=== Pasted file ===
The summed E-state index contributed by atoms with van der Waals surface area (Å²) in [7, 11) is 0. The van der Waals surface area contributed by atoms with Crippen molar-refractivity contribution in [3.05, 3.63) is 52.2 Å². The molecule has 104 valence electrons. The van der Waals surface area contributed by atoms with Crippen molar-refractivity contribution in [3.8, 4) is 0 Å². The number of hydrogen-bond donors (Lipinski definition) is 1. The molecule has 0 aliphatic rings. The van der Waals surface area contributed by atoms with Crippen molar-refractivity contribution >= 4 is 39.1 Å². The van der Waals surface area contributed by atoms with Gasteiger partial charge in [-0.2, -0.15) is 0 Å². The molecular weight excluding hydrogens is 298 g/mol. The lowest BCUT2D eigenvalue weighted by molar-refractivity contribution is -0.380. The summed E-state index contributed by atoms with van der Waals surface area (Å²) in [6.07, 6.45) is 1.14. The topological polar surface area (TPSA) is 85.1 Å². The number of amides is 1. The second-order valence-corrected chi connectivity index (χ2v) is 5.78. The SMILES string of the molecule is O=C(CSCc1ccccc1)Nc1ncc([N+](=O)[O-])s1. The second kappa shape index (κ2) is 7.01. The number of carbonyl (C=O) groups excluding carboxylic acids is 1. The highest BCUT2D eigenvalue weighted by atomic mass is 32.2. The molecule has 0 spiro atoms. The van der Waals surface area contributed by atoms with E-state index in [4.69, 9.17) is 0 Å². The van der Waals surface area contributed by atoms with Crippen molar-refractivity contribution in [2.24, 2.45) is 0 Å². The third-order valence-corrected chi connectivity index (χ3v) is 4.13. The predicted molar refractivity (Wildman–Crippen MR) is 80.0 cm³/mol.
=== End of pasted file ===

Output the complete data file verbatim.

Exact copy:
The summed E-state index contributed by atoms with van der Waals surface area (Å²) in [7, 11) is 0. The van der Waals surface area contributed by atoms with Crippen molar-refractivity contribution in [3.05, 3.63) is 52.2 Å². The molecule has 104 valence electrons. The van der Waals surface area contributed by atoms with Crippen molar-refractivity contribution in [3.8, 4) is 0 Å². The number of hydrogen-bond donors (Lipinski definition) is 1. The molecule has 0 aliphatic rings. The van der Waals surface area contributed by atoms with Crippen molar-refractivity contribution >= 4 is 39.1 Å². The van der Waals surface area contributed by atoms with Gasteiger partial charge in [-0.2, -0.15) is 0 Å². The molecular weight excluding hydrogens is 298 g/mol. The lowest BCUT2D eigenvalue weighted by molar-refractivity contribution is -0.380. The summed E-state index contributed by atoms with van der Waals surface area (Å²) in [6.07, 6.45) is 1.14. The topological polar surface area (TPSA) is 85.1 Å². The number of amides is 1. The second-order valence-corrected chi connectivity index (χ2v) is 5.78. The SMILES string of the molecule is O=C(CSCc1ccccc1)Nc1ncc([N+](=O)[O-])s1. The second kappa shape index (κ2) is 7.01. The number of carbonyl (C=O) groups excluding carboxylic acids is 1. The highest BCUT2D eigenvalue weighted by atomic mass is 32.2. The molecule has 0 spiro atoms. The van der Waals surface area contributed by atoms with E-state index in [4.69, 9.17) is 0 Å². The van der Waals surface area contributed by atoms with Crippen molar-refractivity contribution in [2.24, 2.45) is 0 Å². The third-order valence-corrected chi connectivity index (χ3v) is 4.13. The predicted molar refractivity (Wildman–Crippen MR) is 80.0 cm³/mol.